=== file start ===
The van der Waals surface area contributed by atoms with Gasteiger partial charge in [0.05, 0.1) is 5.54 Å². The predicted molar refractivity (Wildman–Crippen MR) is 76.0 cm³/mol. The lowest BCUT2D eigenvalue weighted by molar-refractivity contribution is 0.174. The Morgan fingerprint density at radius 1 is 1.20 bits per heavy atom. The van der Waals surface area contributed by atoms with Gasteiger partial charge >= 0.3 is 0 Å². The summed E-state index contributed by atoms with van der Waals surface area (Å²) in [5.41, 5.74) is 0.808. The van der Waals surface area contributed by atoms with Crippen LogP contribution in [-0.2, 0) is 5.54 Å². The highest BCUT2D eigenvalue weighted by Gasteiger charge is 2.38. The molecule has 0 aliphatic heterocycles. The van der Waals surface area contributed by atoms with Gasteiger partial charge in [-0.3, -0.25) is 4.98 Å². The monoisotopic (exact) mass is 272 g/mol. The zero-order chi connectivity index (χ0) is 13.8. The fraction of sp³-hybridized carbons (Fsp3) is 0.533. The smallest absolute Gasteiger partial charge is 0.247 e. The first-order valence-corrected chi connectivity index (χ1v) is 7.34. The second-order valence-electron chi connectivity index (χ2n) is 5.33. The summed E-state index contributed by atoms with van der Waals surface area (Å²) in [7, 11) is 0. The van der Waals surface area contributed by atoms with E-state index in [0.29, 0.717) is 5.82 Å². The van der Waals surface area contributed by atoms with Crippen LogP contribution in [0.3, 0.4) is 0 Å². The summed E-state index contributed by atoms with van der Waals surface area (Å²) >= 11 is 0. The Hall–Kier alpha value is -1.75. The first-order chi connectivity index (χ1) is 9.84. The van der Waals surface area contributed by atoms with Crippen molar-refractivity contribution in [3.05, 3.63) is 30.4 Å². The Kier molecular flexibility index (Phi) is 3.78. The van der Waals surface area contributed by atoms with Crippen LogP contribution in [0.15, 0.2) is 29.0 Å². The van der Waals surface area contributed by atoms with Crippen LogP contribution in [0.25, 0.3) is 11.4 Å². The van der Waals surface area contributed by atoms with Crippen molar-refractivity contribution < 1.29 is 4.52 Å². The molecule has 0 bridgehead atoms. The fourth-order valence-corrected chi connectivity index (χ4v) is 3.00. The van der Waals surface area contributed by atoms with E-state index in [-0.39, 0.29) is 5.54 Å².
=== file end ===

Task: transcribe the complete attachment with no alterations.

The van der Waals surface area contributed by atoms with Gasteiger partial charge in [0.05, 0.1) is 5.54 Å². The predicted molar refractivity (Wildman–Crippen MR) is 76.0 cm³/mol. The lowest BCUT2D eigenvalue weighted by molar-refractivity contribution is 0.174. The Morgan fingerprint density at radius 1 is 1.20 bits per heavy atom. The van der Waals surface area contributed by atoms with Gasteiger partial charge >= 0.3 is 0 Å². The summed E-state index contributed by atoms with van der Waals surface area (Å²) in [5.41, 5.74) is 0.808. The van der Waals surface area contributed by atoms with Crippen LogP contribution in [-0.2, 0) is 5.54 Å². The highest BCUT2D eigenvalue weighted by Gasteiger charge is 2.38. The molecule has 0 aliphatic heterocycles. The van der Waals surface area contributed by atoms with Gasteiger partial charge in [-0.3, -0.25) is 4.98 Å². The monoisotopic (exact) mass is 272 g/mol. The zero-order chi connectivity index (χ0) is 13.8. The fraction of sp³-hybridized carbons (Fsp3) is 0.533. The smallest absolute Gasteiger partial charge is 0.247 e. The first-order valence-corrected chi connectivity index (χ1v) is 7.34. The second-order valence-electron chi connectivity index (χ2n) is 5.33. The summed E-state index contributed by atoms with van der Waals surface area (Å²) in [7, 11) is 0. The van der Waals surface area contributed by atoms with E-state index in [0.29, 0.717) is 5.82 Å². The van der Waals surface area contributed by atoms with Crippen LogP contribution in [0.3, 0.4) is 0 Å². The summed E-state index contributed by atoms with van der Waals surface area (Å²) >= 11 is 0. The Hall–Kier alpha value is -1.75. The first-order chi connectivity index (χ1) is 9.84. The van der Waals surface area contributed by atoms with Crippen molar-refractivity contribution in [3.05, 3.63) is 30.4 Å². The Kier molecular flexibility index (Phi) is 3.78. The van der Waals surface area contributed by atoms with Crippen LogP contribution in [0.15, 0.2) is 29.0 Å². The van der Waals surface area contributed by atoms with Crippen LogP contribution in [0.25, 0.3) is 11.4 Å². The van der Waals surface area contributed by atoms with Crippen molar-refractivity contribution < 1.29 is 4.52 Å². The molecule has 0 bridgehead atoms. The fourth-order valence-corrected chi connectivity index (χ4v) is 3.00. The van der Waals surface area contributed by atoms with E-state index in [-0.39, 0.29) is 5.54 Å².